• Hertzsprung–Russell and colour–magnitude diagrams;
  • ISM: abundances;
  • galaxies: dwarf;
  • galaxies: individual: NGC 6789;
  • galaxies: starburst;
  • galaxies: star formation


We present a detailed auto-consistent study of the nearest blue compact dwarf galaxy NGC 6789 by means of optical and ultraviolet (UV) archive photometry data and optical long-slit Intermediate dispersion Spectrograph and Imaging System-William Herschel Telescope (WHT) spectroscopy observations of the five brightest star-forming knots. The analysis of the spectra in all knots allowed the derivation of ionic chemical abundances of oxygen, nitrogen, sulphur, argon and neon using measures of both the high- and low-excitation electron temperatures, leading to the conclusion that NGC 6789 is chemically homogeneous with low values of the abundance of oxygen in the range 12+log(O/H) = 7.80–7.93, but presenting at the same time higher values of the nitrogen-to-oxygen ratio than expected for its metal regime.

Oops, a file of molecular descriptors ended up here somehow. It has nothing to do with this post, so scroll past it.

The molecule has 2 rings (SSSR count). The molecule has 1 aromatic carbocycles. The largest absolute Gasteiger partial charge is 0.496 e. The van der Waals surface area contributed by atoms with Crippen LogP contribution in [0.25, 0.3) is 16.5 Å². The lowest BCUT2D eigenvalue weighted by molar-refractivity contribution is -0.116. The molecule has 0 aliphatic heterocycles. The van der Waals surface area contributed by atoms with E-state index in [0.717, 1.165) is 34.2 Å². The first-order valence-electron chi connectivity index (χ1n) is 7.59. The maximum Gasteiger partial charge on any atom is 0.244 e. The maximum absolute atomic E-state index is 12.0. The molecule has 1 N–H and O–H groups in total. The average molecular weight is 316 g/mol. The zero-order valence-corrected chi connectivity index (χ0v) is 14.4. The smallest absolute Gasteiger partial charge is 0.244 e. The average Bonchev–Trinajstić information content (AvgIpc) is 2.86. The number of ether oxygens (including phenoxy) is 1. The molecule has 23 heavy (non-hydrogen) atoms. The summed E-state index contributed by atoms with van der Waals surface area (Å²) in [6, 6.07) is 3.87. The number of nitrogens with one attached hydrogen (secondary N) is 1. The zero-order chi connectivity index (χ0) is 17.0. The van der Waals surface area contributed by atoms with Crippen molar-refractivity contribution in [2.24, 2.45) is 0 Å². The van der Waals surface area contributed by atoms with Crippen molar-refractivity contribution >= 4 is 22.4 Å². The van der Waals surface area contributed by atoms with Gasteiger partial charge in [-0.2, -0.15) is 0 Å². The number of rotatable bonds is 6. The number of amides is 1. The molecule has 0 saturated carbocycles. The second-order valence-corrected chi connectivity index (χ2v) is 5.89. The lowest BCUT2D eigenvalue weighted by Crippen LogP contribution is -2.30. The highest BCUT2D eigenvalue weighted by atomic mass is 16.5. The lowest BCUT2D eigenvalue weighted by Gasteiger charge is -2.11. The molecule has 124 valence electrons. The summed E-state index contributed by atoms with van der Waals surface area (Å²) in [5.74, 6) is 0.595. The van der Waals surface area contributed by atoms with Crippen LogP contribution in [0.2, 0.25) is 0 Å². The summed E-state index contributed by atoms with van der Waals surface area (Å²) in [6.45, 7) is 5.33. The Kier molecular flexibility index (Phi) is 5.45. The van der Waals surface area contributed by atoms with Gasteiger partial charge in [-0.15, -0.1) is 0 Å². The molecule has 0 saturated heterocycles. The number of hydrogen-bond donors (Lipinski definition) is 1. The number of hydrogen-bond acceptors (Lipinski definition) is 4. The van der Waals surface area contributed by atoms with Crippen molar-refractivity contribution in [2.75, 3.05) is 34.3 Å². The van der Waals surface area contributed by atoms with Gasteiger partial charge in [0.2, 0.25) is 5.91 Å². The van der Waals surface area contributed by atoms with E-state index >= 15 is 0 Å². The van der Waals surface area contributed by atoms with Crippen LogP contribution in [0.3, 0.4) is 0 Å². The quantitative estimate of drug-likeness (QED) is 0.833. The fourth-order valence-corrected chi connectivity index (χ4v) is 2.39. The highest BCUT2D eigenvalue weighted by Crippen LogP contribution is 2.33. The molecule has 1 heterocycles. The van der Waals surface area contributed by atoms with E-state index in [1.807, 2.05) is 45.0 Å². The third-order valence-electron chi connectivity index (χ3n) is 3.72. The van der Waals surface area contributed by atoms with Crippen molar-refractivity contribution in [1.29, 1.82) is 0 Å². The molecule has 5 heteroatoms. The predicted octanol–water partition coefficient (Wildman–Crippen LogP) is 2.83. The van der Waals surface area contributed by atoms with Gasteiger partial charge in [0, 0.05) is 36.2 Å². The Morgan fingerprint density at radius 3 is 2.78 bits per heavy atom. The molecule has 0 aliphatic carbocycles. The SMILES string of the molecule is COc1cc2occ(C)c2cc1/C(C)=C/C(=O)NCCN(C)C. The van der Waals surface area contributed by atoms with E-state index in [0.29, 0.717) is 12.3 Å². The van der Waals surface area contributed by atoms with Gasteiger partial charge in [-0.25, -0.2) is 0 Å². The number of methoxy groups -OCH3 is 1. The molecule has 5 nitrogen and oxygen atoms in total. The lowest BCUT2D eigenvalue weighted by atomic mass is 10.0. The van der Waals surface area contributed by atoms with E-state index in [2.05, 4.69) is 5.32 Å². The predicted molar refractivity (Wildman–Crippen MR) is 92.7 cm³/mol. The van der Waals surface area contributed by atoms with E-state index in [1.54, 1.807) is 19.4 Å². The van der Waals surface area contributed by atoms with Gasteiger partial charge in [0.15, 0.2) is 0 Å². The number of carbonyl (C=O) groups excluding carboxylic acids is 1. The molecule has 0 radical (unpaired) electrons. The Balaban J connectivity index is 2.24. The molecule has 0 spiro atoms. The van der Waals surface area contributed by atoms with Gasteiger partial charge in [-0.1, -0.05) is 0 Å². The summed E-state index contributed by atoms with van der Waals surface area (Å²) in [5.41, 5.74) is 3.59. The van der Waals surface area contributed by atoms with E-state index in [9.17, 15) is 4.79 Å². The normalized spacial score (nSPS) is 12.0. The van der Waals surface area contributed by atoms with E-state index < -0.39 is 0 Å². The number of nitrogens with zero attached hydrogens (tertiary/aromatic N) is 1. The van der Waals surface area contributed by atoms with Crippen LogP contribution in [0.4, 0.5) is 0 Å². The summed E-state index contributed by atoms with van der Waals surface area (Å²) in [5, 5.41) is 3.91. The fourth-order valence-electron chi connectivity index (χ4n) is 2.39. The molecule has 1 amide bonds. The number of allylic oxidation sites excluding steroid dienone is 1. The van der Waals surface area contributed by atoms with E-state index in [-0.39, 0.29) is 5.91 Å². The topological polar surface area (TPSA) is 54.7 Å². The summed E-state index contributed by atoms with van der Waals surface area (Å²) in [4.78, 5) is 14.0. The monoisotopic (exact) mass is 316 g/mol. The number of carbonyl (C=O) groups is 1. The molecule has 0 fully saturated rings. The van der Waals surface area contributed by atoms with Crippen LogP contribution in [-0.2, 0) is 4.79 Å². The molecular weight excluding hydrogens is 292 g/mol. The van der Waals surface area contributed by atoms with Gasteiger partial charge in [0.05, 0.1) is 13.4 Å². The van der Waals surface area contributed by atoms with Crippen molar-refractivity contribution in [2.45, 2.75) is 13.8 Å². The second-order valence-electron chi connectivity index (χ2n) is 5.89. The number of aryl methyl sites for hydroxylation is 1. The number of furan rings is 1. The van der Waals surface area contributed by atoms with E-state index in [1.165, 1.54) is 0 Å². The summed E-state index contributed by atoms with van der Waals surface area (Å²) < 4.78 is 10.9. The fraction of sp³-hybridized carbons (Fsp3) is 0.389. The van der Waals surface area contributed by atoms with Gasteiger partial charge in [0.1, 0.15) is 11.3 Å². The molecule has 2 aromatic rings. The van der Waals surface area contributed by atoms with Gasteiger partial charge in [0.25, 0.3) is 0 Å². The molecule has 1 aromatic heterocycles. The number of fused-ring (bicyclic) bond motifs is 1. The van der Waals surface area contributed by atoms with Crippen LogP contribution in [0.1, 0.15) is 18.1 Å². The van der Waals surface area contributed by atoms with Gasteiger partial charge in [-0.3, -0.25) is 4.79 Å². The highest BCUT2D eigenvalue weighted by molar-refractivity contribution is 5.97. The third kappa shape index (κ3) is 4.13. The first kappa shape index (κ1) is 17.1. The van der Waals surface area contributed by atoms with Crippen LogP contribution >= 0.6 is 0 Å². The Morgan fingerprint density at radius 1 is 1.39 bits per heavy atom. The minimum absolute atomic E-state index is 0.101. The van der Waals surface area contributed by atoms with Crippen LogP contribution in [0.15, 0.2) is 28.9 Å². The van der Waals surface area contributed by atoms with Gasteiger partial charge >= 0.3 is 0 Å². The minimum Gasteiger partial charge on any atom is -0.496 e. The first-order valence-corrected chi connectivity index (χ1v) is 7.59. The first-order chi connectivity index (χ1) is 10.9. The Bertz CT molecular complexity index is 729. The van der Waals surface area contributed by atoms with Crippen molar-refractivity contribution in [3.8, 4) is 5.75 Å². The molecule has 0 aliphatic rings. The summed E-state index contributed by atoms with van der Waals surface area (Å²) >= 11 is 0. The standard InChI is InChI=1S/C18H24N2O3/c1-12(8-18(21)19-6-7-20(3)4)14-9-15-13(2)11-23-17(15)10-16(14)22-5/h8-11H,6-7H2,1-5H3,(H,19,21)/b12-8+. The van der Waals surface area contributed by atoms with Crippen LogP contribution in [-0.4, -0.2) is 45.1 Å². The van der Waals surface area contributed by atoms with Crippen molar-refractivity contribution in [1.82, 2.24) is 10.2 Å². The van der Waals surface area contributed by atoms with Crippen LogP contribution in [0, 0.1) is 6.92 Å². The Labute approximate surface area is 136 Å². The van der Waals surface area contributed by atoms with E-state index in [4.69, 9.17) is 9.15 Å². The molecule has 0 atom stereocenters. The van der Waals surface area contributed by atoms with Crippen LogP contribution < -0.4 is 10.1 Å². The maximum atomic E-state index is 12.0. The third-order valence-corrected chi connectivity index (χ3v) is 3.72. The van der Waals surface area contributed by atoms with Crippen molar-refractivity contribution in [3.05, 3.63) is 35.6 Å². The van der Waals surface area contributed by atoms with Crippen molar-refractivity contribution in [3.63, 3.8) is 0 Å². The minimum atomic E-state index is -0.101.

We used archival Hubble Space Telescope/Wide-Field Planetary Camera 2 (HST/WFPC2) F555W and F814W observations of NGC 6789 to perform a photometric study of the colour–magnitude diagram (CMD) of the resolved stellar populations and derive its star formation history (SFH), which is compatible with the presence of different young and old stellar populations whose metallicities do not necessarily increase with age. We fit the observed optical spectrum in all the five knots using the starlight code and a combination of single stellar populations following the SFH obtained from the CMD. We compare the resulting stellar masses and the relative fractions of the ionizing populations with a non-constrained SFH case. The properties of the younger populations were obtained using cloudy photoionization models, giving similar ages in all the knots in the range 3–6 Myr and the estimation of the dust absorption factor, which correlates with the observed GALEX far-ultraviolet–near-ultraviolet colour indices. The total photometric extinction and dust-absorption corrected Hα fluxes were finally used to derive the star formation rates.